A Brief History of Cigars

Kelly Dunning
History of Cigars

Cigars are prized around the world for their complex and rich flavour and they have been enjoyed since the early 10th century. Let’s look into the history of cigars to learn more about their long and interesting story.

Historians generally believe that the cigar was invented by the ancient Mayans, who would wrap the tobacco in a palm or a plantain leave and smoke it. Archaeologists have even discovered an ancient Mayan pot from the 10th century that depicts a Mayan man puffing on one of these very early cigars.

When Christopher Columbus came over to the New World he was one of the first Westerners to discover tobacco. The local Indians showed him how they smoked the tobacco leaves and Columbus and his lieutenants quickly adapted the habit. When they brought the idea back home, smoking became quite popular in Spain and Portugal. The French ambassador to Portugal Jean Nicot popularised cigar smoking in France and nicotine was named after him. It was around this time that manufacturers in Spain started wrapping the dried tobacco in papers rather than leaves. After that, many companies started to grow tobacco and mass produce cigars.

Cuba became a very popular location to grow the tobacco plants, due to the fertile land and the warm climate. Soon a Cuban tobacco growing industry was established and sailing ships were distributing the tobacco grown in Cuba from Europe to Asia. Columbus had claimed Cuba for Spain and during this time the Spanish dominated the tobacco industry. They even placed a monopoly on the crop that lasted until 1817, forbidding any Cuban growers to sell to anyone but them.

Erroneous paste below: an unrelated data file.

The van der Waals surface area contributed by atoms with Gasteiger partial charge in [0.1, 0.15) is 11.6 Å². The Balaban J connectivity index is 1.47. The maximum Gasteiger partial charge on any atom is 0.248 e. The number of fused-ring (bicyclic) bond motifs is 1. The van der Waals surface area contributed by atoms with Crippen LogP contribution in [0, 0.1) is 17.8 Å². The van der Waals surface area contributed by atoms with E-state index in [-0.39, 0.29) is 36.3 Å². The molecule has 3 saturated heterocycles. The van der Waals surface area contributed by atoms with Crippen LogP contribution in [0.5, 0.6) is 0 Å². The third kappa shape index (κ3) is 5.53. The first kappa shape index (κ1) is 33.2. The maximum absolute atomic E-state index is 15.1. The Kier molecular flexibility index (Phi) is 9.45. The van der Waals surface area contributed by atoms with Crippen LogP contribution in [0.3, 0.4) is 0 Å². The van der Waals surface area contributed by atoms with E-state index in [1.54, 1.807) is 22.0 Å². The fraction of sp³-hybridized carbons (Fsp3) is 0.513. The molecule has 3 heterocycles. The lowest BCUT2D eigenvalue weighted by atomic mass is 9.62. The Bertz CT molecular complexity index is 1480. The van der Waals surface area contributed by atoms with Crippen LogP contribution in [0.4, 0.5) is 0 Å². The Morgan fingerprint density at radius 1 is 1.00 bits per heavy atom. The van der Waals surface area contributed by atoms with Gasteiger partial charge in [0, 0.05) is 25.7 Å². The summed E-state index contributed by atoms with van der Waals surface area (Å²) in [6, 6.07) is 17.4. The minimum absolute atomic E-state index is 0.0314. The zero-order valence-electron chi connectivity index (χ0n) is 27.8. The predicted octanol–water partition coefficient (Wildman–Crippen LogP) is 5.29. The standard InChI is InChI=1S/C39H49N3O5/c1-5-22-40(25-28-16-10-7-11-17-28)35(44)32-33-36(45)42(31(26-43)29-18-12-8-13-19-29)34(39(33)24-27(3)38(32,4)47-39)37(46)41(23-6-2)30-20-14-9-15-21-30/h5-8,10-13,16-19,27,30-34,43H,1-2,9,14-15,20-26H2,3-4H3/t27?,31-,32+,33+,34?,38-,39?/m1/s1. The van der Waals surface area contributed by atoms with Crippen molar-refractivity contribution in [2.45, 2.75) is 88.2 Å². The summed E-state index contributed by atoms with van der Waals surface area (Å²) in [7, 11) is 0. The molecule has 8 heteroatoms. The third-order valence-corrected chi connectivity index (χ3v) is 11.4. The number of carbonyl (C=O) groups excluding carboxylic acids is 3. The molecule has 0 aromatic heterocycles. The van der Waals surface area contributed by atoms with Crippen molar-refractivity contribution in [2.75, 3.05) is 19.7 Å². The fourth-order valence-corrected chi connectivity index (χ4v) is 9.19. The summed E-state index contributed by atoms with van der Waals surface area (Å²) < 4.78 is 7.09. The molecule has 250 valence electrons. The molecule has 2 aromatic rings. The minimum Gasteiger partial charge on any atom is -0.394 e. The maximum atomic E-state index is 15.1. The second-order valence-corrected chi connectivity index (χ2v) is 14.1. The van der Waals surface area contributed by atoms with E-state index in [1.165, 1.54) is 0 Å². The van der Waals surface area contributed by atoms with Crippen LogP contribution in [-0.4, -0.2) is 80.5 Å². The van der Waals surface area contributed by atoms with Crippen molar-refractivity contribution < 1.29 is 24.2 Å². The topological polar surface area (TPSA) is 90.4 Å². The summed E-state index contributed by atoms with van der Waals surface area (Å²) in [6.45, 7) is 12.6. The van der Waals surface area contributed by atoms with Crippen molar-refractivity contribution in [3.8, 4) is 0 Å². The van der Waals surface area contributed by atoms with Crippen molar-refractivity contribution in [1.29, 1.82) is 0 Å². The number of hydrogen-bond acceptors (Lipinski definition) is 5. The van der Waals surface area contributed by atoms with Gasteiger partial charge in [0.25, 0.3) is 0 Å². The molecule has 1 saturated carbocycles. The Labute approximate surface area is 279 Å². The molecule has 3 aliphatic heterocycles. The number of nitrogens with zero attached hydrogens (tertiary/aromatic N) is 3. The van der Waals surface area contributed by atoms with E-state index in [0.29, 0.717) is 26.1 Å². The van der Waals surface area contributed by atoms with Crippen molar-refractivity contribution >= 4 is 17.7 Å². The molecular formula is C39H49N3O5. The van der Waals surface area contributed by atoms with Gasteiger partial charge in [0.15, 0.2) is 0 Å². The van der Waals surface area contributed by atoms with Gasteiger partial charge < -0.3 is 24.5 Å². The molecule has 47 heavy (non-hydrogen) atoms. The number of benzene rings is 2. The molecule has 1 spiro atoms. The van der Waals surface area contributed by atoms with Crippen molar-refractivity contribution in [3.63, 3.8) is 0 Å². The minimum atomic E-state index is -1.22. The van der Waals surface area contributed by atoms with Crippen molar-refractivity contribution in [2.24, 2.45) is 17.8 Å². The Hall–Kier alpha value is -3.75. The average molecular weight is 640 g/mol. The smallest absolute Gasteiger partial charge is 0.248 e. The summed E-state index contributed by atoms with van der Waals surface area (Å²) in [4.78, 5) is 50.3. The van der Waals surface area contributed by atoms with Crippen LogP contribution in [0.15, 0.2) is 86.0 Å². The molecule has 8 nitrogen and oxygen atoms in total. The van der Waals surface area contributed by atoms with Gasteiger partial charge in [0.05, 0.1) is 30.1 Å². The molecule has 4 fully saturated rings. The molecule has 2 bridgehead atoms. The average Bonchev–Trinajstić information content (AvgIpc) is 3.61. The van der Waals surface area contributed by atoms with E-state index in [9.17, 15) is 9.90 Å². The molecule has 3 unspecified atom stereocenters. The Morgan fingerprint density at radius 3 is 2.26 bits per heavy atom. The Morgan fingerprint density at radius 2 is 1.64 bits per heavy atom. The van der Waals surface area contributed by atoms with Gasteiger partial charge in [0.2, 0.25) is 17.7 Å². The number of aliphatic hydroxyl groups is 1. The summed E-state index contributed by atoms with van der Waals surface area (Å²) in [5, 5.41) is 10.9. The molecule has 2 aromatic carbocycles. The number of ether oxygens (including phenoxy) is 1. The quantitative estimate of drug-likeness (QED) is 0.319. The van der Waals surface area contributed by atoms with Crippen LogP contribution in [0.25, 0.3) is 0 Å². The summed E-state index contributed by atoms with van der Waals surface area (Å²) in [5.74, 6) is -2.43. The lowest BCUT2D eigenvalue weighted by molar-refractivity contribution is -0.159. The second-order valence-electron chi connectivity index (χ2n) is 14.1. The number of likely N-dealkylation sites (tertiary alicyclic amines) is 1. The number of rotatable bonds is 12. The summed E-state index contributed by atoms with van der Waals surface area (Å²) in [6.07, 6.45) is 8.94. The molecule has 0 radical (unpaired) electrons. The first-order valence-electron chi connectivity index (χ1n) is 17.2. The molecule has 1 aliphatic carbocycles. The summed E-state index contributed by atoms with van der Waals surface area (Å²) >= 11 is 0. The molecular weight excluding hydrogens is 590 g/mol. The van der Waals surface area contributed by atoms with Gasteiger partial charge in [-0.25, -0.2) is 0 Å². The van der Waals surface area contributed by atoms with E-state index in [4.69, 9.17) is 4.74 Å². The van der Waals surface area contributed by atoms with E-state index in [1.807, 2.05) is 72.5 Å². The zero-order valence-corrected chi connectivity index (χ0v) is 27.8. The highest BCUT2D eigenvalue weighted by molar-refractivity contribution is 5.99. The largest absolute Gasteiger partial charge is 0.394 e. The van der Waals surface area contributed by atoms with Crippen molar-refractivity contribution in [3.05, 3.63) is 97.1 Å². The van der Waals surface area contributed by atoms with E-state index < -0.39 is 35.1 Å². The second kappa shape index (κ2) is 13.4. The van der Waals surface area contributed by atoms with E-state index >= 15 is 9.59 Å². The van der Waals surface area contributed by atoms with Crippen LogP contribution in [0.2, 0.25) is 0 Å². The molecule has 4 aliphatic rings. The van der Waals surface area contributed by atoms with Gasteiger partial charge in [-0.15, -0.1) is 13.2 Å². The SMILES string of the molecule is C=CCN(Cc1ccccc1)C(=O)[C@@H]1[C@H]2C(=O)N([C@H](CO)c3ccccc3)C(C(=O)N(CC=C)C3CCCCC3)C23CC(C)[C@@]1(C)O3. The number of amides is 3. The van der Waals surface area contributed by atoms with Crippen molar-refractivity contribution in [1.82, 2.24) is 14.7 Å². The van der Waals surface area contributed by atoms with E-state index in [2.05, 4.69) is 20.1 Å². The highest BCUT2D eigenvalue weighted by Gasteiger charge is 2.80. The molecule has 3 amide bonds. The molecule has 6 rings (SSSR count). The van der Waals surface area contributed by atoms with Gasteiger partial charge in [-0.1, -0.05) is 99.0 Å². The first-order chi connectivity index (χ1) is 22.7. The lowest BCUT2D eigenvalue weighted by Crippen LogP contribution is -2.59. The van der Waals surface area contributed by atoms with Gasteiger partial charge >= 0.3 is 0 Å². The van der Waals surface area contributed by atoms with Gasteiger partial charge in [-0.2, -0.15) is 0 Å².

Finest Cigars of the Americas

Popularity of Cigars Grows All Over the World

Cigars continued to grow in popularity all over the world, with the USA consuming approximately 300 million by the middle of the 19th century. Tampa, Florida became a cigar hotspot and many Cuban cigar-makers migrated there.

Cigars started to become a status symbol and a part of popular culture and a lot of famous people smoked them, including King Edward VII, Ulyssess S. Grant, Sigmund Freud, Arnold Schwarzenegger and Michael Jordan.

In 1962 US President John F. Kennedy imposed an embargo on Cuba. Of course, before he put the embargo in place he ordered his press secretary to buy up every Cuban cigar he could find. After Kennedy had stashed approximately 1,200 of them he placed the trade embargo in effect.

This trade embargo is still in effect, which means that US citizens have discovered cigars grown in other Central American nations including Mexico, Honduras, Nicaragua and the Dominican Republic. However, there are no restrictions on other countries purchasing Cuban cigars, so it is possible to taste them in fine cigar houses in London and other locations around the world. History has shown that a good cigar is well loved and this indulgence continues to be enjoyed as much as it was over a thousand years ago.


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